I... do freely give, grant, sell, convey and confirm unto the said F. Guy Smith and his heirs and assigns forever, a certain piece of land and Spring in Woodstock in the County of Windsor and State of Vermont, described as follows, viz: A Spring and the water thereof and therein, located at the foot of the hill on the Grantor’s Meadow in West Woodstock eight (8) feet westerly of the division fence between land of the Grantor and land of Marble and Southerly of and opposite to a point in said Marble’s part of said fence twenty one (21) feet Northerly of the point of the division of said fence, together with the sufficient land around said Spring as may be necessary to use in preserving, maintaining and repairing the well or reservoir, now built around said Spring, and the right to maintain, repair, and relay when necessary the aqueduct or pipe now laid through the land of the Grantor from said Spring to premises of the said F. Guy Smith, doing no unnecessary damage and paying for such unavoidable damage as may be occasioned in repairing and maintaining said well or reservoir and water pipe therefrom—Also the right in case said Spring should hereafter fail to supply as much water as it now does, to take, dig out, and fit up with a proper well or reservoir about the same, and connect with the first above described Spring and aqueduct and other Spring in the vicinity of said first mentioned Spring, with the same right to improve, maintain and use the same in all respect[s] as granted with the Spring first above mentioned.
Plaintiff has failed to demonstrate that he is successor to a chain of title to this land—the spring itself—to which the spring “rights” are appurtenant. 
¶ 14. Plaintiff appears to rely on the 1955 deed from Allen Barrett and Mary Anne Shaw Galloway, along with their spouses, conveying the property referenced in the March 1915 deed to Annie L. Kenefick. That deed, which is squarely in plaintiff’s chain of title, references the November 1915 warranty deed and purports to convey spring rights stemming from that deed. The problem is that there is no evidence that Barrett and Shaw Galloway succeeded to title of the land conveyed in the November 1915 deed or otherwise owned the spring or rights to access the spring. The only evidence of any conveyance to Barrett and Shaw Galloway is the 1938 decree of distribution from the estate of Ida Smith. That decree refers, by explicit description and correct book and page numbers, only to the land conveyed by the March 1915 deed. That order does not purport to decree to Barrett and Shaw Galloway a separate parcel including the spring, or spring rights to the waters of such a spring. “Land does not pass as a mere appurtenance to other land; and, consequently, no portion of the highway, or stream, will be conveyed, unless the instrument of conveyance can, by reasonable construction, be made to include it.” Cole v. Haynes, 22 Vt. 588, 590 (1849).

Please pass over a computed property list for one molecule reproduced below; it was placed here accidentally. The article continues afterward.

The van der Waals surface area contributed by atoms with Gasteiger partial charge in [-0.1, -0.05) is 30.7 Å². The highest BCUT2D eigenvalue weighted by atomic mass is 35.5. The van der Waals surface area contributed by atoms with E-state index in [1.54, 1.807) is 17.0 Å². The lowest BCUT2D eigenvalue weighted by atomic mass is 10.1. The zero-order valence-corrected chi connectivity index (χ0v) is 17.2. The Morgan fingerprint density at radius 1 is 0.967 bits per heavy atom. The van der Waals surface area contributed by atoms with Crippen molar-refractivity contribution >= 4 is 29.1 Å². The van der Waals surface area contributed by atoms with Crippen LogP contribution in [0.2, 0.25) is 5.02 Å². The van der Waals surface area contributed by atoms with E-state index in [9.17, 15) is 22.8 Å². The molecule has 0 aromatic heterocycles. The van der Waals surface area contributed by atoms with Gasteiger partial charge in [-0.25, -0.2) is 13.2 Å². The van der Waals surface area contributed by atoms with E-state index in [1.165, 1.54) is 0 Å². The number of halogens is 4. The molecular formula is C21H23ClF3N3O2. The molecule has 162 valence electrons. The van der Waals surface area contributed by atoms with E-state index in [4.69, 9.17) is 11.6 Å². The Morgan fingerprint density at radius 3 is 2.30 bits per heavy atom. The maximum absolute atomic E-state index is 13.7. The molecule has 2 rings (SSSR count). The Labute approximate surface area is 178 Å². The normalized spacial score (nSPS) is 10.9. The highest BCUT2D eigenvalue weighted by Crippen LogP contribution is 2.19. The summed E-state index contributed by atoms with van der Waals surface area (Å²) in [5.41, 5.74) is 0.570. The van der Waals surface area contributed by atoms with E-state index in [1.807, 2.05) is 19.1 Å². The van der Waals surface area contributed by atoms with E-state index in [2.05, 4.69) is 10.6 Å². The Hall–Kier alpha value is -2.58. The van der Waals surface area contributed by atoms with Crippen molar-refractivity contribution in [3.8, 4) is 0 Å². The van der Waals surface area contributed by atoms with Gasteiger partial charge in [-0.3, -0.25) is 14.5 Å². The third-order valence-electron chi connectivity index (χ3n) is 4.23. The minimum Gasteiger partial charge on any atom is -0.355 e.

¶ 15. Because we find that Smith has no spring rights in the property now owned by WCT, we need not evaluate his claims of error related to the post-judgment hearing, and the injunction issued by the trial court.
¶ 16. Next, we turn to plaintiffs’ claim that the trial court erred by granting to WCT, on summary judgment, the right to unilaterally relocate two sets of plaintiffs’ water easements. The trial court made this ruling in a written order on October 6, 2010, prior to trial, noting that no facts related to the question were in dispute. Our review is de ...